Pollack outlined the challenges and goals for the AHA and the health care field as they strive to address health and wellness in communities across the nation. “Dealing with the future of the Affordable Care Act is a concern for all of us,” he told attendees, adding that the ACA’s goals for delivery system reform, improved quality and clinical integration will continue, regardless of what happens legislatively. “I don’t see those things going away,” he said. “It’s important to keep in mind all the things that were launched with the ACA, which have to go on because they’re the right things to do.”

Pollack described how the AHA and its members are “redefining the hospital as an anchor of the communities we serve” by zeroing in on chronic care management and addressing the rise of health care consumerism. Care management, science and technology represent “the edge of the revolution that health care faces,” he said. “Eighty-four percent of all health care spending currently goes to addressing multiple chronic conditions, and the speed of technology means that consumers don’t want to wait for anything. They are looking for convenience as never before.”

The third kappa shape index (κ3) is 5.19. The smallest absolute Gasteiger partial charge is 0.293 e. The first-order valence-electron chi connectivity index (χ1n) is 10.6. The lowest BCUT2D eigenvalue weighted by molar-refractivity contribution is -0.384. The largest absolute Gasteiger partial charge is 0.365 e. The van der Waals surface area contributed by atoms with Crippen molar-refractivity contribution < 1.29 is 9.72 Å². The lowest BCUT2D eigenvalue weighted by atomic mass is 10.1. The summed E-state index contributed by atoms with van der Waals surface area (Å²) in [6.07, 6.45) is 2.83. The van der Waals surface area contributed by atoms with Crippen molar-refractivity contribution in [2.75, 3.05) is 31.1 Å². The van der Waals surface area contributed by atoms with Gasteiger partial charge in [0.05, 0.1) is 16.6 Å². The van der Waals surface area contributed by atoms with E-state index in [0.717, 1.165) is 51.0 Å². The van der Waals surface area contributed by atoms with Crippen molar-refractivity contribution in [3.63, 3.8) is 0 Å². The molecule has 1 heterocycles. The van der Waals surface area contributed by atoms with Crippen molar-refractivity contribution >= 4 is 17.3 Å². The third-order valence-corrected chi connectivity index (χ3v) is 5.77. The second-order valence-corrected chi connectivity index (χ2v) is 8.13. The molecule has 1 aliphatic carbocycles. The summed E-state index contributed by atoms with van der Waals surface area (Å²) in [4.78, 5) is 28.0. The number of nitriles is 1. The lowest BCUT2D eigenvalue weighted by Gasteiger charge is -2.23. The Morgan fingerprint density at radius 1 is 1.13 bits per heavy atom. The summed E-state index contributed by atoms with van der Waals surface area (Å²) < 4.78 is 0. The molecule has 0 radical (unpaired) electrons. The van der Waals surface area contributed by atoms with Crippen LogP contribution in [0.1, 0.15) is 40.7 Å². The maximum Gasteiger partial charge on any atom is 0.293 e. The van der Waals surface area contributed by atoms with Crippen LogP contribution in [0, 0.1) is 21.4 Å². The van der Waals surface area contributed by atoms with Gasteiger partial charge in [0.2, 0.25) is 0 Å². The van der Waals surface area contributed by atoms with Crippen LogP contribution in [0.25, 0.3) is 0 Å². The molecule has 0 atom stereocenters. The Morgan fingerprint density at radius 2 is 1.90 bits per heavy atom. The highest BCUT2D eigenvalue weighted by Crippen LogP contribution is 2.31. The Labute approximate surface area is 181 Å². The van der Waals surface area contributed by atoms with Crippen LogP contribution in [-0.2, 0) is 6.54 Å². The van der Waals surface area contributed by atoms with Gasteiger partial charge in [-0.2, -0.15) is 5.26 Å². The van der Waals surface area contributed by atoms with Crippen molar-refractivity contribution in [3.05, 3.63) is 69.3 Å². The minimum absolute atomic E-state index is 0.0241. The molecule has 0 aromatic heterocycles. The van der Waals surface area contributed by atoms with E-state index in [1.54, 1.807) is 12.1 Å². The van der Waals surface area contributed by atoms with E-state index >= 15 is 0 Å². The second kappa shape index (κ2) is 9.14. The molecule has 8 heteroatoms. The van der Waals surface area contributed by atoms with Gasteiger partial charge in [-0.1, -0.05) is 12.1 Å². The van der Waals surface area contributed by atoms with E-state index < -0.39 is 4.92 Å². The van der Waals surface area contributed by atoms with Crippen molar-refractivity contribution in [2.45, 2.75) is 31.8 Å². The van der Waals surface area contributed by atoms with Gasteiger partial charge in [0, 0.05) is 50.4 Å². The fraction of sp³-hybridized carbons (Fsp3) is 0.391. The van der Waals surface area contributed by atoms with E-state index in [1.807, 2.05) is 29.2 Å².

Those realities mean hospitals must move from episodic care to continuous patient engagement, Pollack said, while not forgetting their traditional mission to provide access and immediate care wherever and whenever needed. “Regardless of the election, our issues and our agenda remain the same — and all our strategies stress collaboration, which underscores the importance of the Root Cause Coalition’s work.”

“The key to achieving our vision of healthy communities means working outside the four walls of our hospitals,” he said. “By working together, we can build a future where hospitals are as much aligned with providing health as curing illness.”

When asked about “the way forward” for hospitals under the new federal administration, Pollack cited the president-elect’s book, The Art of the Deal.  "Compromise should not be viewed as a dirty word,"  Pollack said, adding that, "in my 25 years in Washington, I have seen a focus on bipartisanship become a focus on polarization, where compromise is viewed as a bad thing. There has to be give on both sides to make progress. Politics has become a hyper-partisan game and the election has been sobering, but I am hopeful we will still seek compromise.”